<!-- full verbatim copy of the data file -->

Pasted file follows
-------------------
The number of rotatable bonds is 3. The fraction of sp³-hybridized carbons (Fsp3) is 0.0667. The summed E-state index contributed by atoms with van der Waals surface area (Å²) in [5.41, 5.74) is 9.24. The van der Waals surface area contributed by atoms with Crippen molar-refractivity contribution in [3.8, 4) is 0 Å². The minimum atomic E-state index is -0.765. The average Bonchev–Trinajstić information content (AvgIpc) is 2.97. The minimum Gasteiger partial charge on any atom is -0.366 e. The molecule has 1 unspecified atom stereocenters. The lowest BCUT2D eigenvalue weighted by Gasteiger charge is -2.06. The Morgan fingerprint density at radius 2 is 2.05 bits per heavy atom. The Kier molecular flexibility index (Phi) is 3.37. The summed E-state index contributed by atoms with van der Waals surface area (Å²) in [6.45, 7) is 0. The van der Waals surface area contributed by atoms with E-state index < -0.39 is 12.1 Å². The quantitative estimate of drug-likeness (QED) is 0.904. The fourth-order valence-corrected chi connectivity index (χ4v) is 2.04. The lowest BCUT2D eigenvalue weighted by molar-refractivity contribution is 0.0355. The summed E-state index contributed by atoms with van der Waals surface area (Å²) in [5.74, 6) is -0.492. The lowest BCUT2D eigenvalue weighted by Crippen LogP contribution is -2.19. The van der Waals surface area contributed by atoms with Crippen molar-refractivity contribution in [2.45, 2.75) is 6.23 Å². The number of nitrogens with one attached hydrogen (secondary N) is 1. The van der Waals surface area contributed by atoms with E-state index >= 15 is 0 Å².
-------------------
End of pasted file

The number of rotatable bonds is 3. The fraction of sp³-hybridized carbons (Fsp3) is 0.0667. The summed E-state index contributed by atoms with van der Waals surface area (Å²) in [5.41, 5.74) is 9.24. The van der Waals surface area contributed by atoms with Crippen molar-refractivity contribution in [3.8, 4) is 0 Å². The minimum atomic E-state index is -0.765. The average Bonchev–Trinajstić information content (AvgIpc) is 2.97. The minimum Gasteiger partial charge on any atom is -0.366 e. The molecule has 1 unspecified atom stereocenters. The lowest BCUT2D eigenvalue weighted by Gasteiger charge is -2.06. The Morgan fingerprint density at radius 2 is 2.05 bits per heavy atom. The Kier molecular flexibility index (Phi) is 3.37. The summed E-state index contributed by atoms with van der Waals surface area (Å²) in [6.45, 7) is 0. The van der Waals surface area contributed by atoms with E-state index < -0.39 is 12.1 Å². The quantitative estimate of drug-likeness (QED) is 0.904. The fourth-order valence-corrected chi connectivity index (χ4v) is 2.04. The lowest BCUT2D eigenvalue weighted by molar-refractivity contribution is 0.0355. The summed E-state index contributed by atoms with van der Waals surface area (Å²) in [5.74, 6) is -0.492. The lowest BCUT2D eigenvalue weighted by Crippen LogP contribution is -2.19. The van der Waals surface area contributed by atoms with Crippen molar-refractivity contribution in [2.45, 2.75) is 6.23 Å². The number of nitrogens with one attached hydrogen (secondary N) is 1. The van der Waals surface area contributed by atoms with E-state index >= 15 is 0 Å².